This past Spring, Dhruva Pendharkar received his Master’s Degree in Computer Science with a focus on Intelligent Systems from the UT Dallas Computer Science Program. He spent the last summer in San Francisco interning with Uber Technologies as a software developer. Dhruva successfully completed his internship at Uber with flying colors and was also received a returning offer of a full-time job after graduation from Uber with a promotion. Before coming to UT Dallas, Dhruva spent three years in India working in various teams at Microsoft. While working at Microsoft, he received multiple star awards from his team commending his contribution and achievement at the company. Dhruva joined UT Dallas in the Fall of 2016 with an interest in learning about the field of artificial intelligence with a special interest in automated reasoning. As part of his masters’ thesis, he has worked in the Applied Logic, Programming Languages, and the Systems (ALPS) Lab with Dr. Gopal Gupta, UT Dallas CS Professor and CS Department Head. In his spare time, he enjoys playing the keyboard and has obtained certifications from the London School of Music for his musical talents. Due to all of his hard work and achievements, while studying for his masters, he was awarded the Doctor Family Prize at the CS Graduation luncheon earlier this past May. Dhruva will begin working for Uber this summer in Palo Alto, California.
We asked Dhruva to write a short blog entry about his internship with Uber as a way for students to get an inside look at a student’s personal experience interning for a large tech corporation and in turn become interesting in applying for internships.
As part of my summer internship, I was part of the Driver Growth Organization at Uber Technologies. For three months, I was working from The Uber Headquarters located on Market Street in San Francisco. As the name suggests, the Driver Growth team is mainly responsible for bringing more and more drivers onto the Uber platform. This organization has multiple sub-teams under it, which support its goal. I worked as a software engineering intern in the Viral Channels/Referrals Team. The Viral Channels Team is a product team mainly engaged in coming up with and enabling various channels through which Uber can perform driver on boarding. Over the summer, I was working on two different projects, the Signups Incentives Platform, and its Visualization Scenarios. Apart from these big projects, I was also helping the team by finding and fixing bugs in the existing referrals service, creating monitoring graphs and debugging service outages if any occurred.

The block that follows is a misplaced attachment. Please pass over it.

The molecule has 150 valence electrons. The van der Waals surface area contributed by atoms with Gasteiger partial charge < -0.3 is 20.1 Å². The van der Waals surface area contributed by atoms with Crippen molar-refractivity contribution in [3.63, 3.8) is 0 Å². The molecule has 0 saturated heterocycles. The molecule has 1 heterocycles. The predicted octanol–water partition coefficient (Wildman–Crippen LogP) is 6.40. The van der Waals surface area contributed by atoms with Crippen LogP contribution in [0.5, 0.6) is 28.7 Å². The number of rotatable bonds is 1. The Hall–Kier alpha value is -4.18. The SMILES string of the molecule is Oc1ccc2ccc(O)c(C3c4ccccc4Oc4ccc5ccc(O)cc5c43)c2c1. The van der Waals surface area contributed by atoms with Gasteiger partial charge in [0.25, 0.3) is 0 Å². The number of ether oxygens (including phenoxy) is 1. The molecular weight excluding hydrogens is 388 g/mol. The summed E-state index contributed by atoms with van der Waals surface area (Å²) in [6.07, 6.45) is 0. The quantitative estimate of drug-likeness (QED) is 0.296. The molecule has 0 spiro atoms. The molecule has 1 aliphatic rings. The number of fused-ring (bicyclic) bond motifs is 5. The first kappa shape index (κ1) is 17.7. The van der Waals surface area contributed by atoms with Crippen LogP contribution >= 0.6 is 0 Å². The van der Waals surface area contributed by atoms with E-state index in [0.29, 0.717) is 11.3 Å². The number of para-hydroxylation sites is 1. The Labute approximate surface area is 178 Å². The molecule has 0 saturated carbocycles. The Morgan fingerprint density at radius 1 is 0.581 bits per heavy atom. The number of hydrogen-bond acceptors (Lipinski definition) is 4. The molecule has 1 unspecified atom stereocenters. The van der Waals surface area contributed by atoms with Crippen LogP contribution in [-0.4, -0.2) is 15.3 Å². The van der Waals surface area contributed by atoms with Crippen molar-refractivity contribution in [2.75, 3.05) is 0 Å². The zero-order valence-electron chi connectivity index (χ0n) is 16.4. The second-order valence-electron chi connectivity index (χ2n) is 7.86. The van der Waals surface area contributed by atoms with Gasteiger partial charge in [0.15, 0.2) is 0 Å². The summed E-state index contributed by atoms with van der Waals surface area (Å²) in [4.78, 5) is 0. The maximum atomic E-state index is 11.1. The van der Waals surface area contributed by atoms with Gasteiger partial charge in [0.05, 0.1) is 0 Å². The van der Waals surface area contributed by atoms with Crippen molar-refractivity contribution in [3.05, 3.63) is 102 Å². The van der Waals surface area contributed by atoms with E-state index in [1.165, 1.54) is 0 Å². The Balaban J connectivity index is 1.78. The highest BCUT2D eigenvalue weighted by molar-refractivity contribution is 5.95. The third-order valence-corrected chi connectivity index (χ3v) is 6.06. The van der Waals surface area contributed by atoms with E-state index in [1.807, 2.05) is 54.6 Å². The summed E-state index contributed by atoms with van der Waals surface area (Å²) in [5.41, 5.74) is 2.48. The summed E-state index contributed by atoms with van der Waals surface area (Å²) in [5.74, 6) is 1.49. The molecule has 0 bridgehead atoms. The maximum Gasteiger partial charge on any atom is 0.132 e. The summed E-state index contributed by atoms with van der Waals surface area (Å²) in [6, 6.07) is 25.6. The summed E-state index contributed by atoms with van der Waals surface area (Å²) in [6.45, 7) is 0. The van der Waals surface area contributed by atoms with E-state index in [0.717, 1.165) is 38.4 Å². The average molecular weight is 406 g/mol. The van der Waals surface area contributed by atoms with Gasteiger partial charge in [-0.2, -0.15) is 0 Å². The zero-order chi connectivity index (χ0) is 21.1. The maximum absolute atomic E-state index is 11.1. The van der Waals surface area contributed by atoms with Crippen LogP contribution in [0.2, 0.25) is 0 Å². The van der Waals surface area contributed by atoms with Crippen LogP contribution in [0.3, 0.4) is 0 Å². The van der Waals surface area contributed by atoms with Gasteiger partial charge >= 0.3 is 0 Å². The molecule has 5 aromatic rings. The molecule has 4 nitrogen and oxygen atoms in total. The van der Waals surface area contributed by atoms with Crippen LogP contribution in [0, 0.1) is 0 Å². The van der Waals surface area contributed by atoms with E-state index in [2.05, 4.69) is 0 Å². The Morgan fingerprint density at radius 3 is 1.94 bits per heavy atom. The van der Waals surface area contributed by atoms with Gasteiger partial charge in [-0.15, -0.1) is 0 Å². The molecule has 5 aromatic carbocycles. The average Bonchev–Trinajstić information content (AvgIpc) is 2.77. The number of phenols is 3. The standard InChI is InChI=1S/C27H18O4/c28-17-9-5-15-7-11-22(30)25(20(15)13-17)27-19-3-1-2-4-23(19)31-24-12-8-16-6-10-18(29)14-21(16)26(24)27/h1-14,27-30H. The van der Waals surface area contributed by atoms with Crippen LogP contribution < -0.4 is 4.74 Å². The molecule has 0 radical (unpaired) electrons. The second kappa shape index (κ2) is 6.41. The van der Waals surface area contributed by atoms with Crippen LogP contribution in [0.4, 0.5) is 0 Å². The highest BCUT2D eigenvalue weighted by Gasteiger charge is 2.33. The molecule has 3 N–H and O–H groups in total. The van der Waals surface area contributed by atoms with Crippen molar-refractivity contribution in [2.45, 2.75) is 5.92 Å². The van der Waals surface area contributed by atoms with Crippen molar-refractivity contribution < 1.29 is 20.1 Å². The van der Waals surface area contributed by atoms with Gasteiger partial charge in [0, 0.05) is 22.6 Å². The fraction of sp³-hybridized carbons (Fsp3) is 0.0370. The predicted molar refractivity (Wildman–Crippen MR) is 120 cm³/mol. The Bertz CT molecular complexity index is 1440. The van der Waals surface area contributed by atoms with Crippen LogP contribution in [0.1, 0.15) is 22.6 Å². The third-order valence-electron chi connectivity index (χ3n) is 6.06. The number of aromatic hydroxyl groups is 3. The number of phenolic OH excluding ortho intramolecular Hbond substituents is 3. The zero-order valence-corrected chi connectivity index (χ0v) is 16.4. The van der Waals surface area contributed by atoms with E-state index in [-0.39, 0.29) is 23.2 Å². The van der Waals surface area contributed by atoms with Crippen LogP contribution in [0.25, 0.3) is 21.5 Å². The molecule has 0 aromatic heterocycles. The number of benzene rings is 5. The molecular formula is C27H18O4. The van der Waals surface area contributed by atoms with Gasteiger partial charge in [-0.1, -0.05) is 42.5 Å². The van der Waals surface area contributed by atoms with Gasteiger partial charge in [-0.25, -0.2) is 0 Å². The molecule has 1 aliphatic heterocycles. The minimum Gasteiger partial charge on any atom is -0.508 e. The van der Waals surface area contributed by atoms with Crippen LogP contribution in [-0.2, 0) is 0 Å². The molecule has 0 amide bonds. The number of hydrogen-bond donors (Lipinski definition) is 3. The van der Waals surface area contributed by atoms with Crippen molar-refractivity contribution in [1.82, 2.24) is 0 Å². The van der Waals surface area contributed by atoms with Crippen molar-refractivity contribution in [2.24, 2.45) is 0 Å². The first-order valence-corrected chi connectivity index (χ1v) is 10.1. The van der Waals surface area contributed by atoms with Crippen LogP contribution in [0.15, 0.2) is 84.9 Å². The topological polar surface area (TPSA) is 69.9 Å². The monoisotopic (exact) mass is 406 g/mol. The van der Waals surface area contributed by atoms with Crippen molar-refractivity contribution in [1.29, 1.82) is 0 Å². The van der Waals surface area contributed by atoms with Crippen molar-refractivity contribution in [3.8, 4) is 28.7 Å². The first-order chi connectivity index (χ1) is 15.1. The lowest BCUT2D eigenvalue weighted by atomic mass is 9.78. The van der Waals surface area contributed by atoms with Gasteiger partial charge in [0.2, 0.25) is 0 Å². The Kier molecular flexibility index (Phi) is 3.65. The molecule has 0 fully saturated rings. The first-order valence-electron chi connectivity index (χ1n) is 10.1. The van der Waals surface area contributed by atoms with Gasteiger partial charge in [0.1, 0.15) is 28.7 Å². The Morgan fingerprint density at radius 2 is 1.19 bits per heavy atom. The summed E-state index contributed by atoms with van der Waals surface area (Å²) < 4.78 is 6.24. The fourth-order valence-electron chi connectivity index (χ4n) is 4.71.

The Signups Incentives Platform or SIP is a new platform that the team was planning on building in order to automate processing and payments of the various campaigns that the Viral Channels team is responsible for.
Campaigns enabled by the Viral Channels team include RRD (Rider Refer Driver Campaign), R2D (Rider to Driver Campaign), Guaranteed Signups and so on. For each of these campaigns, the configuration for the payments and the signup flows differ significantly. To handle the various campaigns and the scale of users on the campaigns it was evident that a platform like the Signups Incentives Platform is necessary so it that would help automate all the flows coming into the system. Before the SIP platform, all of these flows were verified, and some payouts were even done manually on a weekly basis. Thus, the objective of building SIP was to build a platform that creates state machines, durably persists the user state in the state machine and logs the user state as the user progresses through the various channels offered by the Viral Channels team. Such a platform once built requires an effective way to be perceived by the engineers, dev ops and other sister teams. Hence, it was essential to build a visualization story around the platform so that it could be efficiently interpreted and acted upon. This was the other project that I undertook during my internship.